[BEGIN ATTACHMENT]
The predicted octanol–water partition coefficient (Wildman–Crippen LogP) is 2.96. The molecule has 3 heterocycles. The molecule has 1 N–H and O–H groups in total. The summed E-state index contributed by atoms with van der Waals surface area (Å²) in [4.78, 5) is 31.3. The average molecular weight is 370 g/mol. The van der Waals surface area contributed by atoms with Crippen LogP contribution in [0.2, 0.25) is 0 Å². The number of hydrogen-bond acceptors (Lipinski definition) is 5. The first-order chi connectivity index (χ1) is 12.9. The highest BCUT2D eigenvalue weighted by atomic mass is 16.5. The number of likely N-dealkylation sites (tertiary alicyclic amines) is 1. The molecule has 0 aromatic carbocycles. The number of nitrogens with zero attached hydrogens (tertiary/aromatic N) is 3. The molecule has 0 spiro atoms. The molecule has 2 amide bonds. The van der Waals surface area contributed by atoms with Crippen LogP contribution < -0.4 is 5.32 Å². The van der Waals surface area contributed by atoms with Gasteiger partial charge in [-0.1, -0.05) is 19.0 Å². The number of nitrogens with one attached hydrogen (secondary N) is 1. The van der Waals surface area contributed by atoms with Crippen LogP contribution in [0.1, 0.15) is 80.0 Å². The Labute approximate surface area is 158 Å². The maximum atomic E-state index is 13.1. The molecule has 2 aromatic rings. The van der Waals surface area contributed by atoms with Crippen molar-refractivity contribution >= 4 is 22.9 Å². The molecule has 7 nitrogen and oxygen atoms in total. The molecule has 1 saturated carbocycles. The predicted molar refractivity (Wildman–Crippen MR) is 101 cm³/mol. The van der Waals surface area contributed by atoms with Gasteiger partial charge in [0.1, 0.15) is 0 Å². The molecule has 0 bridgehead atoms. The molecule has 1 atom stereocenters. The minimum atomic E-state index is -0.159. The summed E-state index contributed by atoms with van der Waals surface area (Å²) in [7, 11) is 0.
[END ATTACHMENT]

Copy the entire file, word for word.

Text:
The predicted octanol–water partition coefficient (Wildman–Crippen LogP) is 2.96. The molecule has 3 heterocycles. The molecule has 1 N–H and O–H groups in total. The summed E-state index contributed by atoms with van der Waals surface area (Å²) in [4.78, 5) is 31.3. The average molecular weight is 370 g/mol. The van der Waals surface area contributed by atoms with Crippen LogP contribution in [0.2, 0.25) is 0 Å². The number of hydrogen-bond acceptors (Lipinski definition) is 5. The first-order chi connectivity index (χ1) is 12.9. The highest BCUT2D eigenvalue weighted by atomic mass is 16.5. The number of likely N-dealkylation sites (tertiary alicyclic amines) is 1. The molecule has 0 aromatic carbocycles. The number of nitrogens with zero attached hydrogens (tertiary/aromatic N) is 3. The molecule has 0 spiro atoms. The molecule has 2 amide bonds. The van der Waals surface area contributed by atoms with Crippen LogP contribution < -0.4 is 5.32 Å². The van der Waals surface area contributed by atoms with Gasteiger partial charge in [-0.1, -0.05) is 19.0 Å². The number of nitrogens with one attached hydrogen (secondary N) is 1. The van der Waals surface area contributed by atoms with Crippen LogP contribution in [0.1, 0.15) is 80.0 Å². The Labute approximate surface area is 158 Å². The maximum atomic E-state index is 13.1. The molecule has 2 aromatic rings. The van der Waals surface area contributed by atoms with Crippen molar-refractivity contribution >= 4 is 22.9 Å². The molecule has 7 nitrogen and oxygen atoms in total. The molecule has 1 saturated carbocycles. The predicted molar refractivity (Wildman–Crippen MR) is 101 cm³/mol. The van der Waals surface area contributed by atoms with Gasteiger partial charge in [0.1, 0.15) is 0 Å². The molecule has 0 bridgehead atoms. The molecule has 1 atom stereocenters. The minimum atomic E-state index is -0.159. The summed E-state index contributed by atoms with van der Waals surface area (Å²) in [7, 11) is 0.